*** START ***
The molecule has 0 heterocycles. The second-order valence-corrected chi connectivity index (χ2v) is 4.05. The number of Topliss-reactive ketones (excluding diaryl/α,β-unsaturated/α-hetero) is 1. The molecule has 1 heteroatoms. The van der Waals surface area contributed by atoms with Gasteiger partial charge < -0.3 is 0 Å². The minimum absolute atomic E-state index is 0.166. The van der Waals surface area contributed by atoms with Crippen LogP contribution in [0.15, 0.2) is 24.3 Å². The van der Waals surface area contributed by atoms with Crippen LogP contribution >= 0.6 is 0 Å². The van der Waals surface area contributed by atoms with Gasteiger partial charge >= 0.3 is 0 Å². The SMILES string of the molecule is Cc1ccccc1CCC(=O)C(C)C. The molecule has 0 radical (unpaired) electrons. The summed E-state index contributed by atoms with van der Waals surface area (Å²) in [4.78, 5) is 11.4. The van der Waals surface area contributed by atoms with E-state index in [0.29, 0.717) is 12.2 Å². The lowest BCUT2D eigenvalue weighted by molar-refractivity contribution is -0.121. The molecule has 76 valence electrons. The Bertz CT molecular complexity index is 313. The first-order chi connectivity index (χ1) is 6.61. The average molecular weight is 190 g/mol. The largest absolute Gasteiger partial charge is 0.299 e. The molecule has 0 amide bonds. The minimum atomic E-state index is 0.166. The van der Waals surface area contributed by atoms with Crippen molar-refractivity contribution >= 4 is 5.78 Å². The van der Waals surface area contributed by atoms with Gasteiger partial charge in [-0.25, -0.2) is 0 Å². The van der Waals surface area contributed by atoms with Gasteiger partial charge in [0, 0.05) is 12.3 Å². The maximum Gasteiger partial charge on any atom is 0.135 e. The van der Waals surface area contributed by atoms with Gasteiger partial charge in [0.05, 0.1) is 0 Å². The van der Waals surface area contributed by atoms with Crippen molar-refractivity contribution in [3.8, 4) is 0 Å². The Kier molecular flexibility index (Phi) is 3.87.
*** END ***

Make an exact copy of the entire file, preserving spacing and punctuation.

The molecule has 0 heterocycles. The second-order valence-corrected chi connectivity index (χ2v) is 4.05. The number of Topliss-reactive ketones (excluding diaryl/α,β-unsaturated/α-hetero) is 1. The molecule has 1 heteroatoms. The van der Waals surface area contributed by atoms with Gasteiger partial charge < -0.3 is 0 Å². The minimum absolute atomic E-state index is 0.166. The van der Waals surface area contributed by atoms with Crippen LogP contribution in [0.15, 0.2) is 24.3 Å². The van der Waals surface area contributed by atoms with Crippen LogP contribution >= 0.6 is 0 Å². The van der Waals surface area contributed by atoms with Gasteiger partial charge >= 0.3 is 0 Å². The SMILES string of the molecule is Cc1ccccc1CCC(=O)C(C)C. The molecule has 0 radical (unpaired) electrons. The summed E-state index contributed by atoms with van der Waals surface area (Å²) in [4.78, 5) is 11.4. The van der Waals surface area contributed by atoms with E-state index in [0.29, 0.717) is 12.2 Å². The lowest BCUT2D eigenvalue weighted by molar-refractivity contribution is -0.121. The molecule has 76 valence electrons. The Bertz CT molecular complexity index is 313. The first-order chi connectivity index (χ1) is 6.61. The average molecular weight is 190 g/mol. The largest absolute Gasteiger partial charge is 0.299 e. The molecule has 0 amide bonds. The minimum atomic E-state index is 0.166. The van der Waals surface area contributed by atoms with Crippen molar-refractivity contribution >= 4 is 5.78 Å². The van der Waals surface area contributed by atoms with Gasteiger partial charge in [-0.25, -0.2) is 0 Å². The van der Waals surface area contributed by atoms with Gasteiger partial charge in [0, 0.05) is 12.3 Å². The maximum Gasteiger partial charge on any atom is 0.135 e. The van der Waals surface area contributed by atoms with Gasteiger partial charge in [0.05, 0.1) is 0 Å². The van der Waals surface area contributed by atoms with Crippen molar-refractivity contribution in [3.8, 4) is 0 Å². The Kier molecular flexibility index (Phi) is 3.87.